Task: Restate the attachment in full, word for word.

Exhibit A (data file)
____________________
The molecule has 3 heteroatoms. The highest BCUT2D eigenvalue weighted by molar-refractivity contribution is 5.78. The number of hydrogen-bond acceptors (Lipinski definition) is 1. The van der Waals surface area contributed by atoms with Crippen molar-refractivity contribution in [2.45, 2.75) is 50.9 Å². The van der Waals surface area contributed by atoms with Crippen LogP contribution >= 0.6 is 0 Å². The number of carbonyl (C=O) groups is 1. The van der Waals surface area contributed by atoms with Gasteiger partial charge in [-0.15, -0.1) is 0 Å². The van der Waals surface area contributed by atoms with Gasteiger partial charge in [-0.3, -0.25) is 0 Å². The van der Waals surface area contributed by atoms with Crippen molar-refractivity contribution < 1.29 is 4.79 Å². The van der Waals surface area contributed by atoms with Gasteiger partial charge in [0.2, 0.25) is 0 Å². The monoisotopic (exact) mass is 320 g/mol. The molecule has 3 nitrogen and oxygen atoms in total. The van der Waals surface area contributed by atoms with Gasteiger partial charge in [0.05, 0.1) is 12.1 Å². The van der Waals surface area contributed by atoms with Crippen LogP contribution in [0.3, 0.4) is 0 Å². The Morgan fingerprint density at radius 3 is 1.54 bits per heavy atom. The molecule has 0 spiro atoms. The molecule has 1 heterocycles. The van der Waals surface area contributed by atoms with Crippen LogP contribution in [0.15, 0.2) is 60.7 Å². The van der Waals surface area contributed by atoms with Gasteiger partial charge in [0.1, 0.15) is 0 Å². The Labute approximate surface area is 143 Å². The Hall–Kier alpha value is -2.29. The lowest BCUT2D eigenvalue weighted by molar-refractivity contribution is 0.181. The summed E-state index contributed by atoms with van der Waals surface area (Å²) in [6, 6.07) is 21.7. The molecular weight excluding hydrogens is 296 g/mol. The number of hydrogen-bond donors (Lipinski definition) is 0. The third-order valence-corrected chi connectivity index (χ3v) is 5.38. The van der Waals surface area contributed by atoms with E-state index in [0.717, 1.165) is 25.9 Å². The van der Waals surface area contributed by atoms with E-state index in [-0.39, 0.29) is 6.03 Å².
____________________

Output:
The molecule has 3 heteroatoms. The highest BCUT2D eigenvalue weighted by molar-refractivity contribution is 5.78. The number of hydrogen-bond acceptors (Lipinski definition) is 1. The van der Waals surface area contributed by atoms with Crippen molar-refractivity contribution in [2.45, 2.75) is 50.9 Å². The van der Waals surface area contributed by atoms with Crippen LogP contribution >= 0.6 is 0 Å². The number of carbonyl (C=O) groups is 1. The van der Waals surface area contributed by atoms with Gasteiger partial charge in [-0.15, -0.1) is 0 Å². The van der Waals surface area contributed by atoms with Gasteiger partial charge in [-0.3, -0.25) is 0 Å². The van der Waals surface area contributed by atoms with Crippen molar-refractivity contribution < 1.29 is 4.79 Å². The van der Waals surface area contributed by atoms with Gasteiger partial charge in [0.2, 0.25) is 0 Å². The monoisotopic (exact) mass is 320 g/mol. The molecule has 3 nitrogen and oxygen atoms in total. The van der Waals surface area contributed by atoms with Gasteiger partial charge in [0.05, 0.1) is 12.1 Å². The van der Waals surface area contributed by atoms with Crippen LogP contribution in [0.3, 0.4) is 0 Å². The Morgan fingerprint density at radius 3 is 1.54 bits per heavy atom. The molecule has 0 spiro atoms. The molecule has 1 heterocycles. The van der Waals surface area contributed by atoms with Crippen LogP contribution in [0.15, 0.2) is 60.7 Å². The van der Waals surface area contributed by atoms with Gasteiger partial charge in [0.1, 0.15) is 0 Å². The Labute approximate surface area is 143 Å². The Hall–Kier alpha value is -2.29. The lowest BCUT2D eigenvalue weighted by molar-refractivity contribution is 0.181. The summed E-state index contributed by atoms with van der Waals surface area (Å²) in [6, 6.07) is 21.7. The molecular weight excluding hydrogens is 296 g/mol. The number of hydrogen-bond donors (Lipinski definition) is 0. The third-order valence-corrected chi connectivity index (χ3v) is 5.38. The van der Waals surface area contributed by atoms with E-state index in [0.717, 1.165) is 25.9 Å². The van der Waals surface area contributed by atoms with E-state index in [-0.39, 0.29) is 6.03 Å².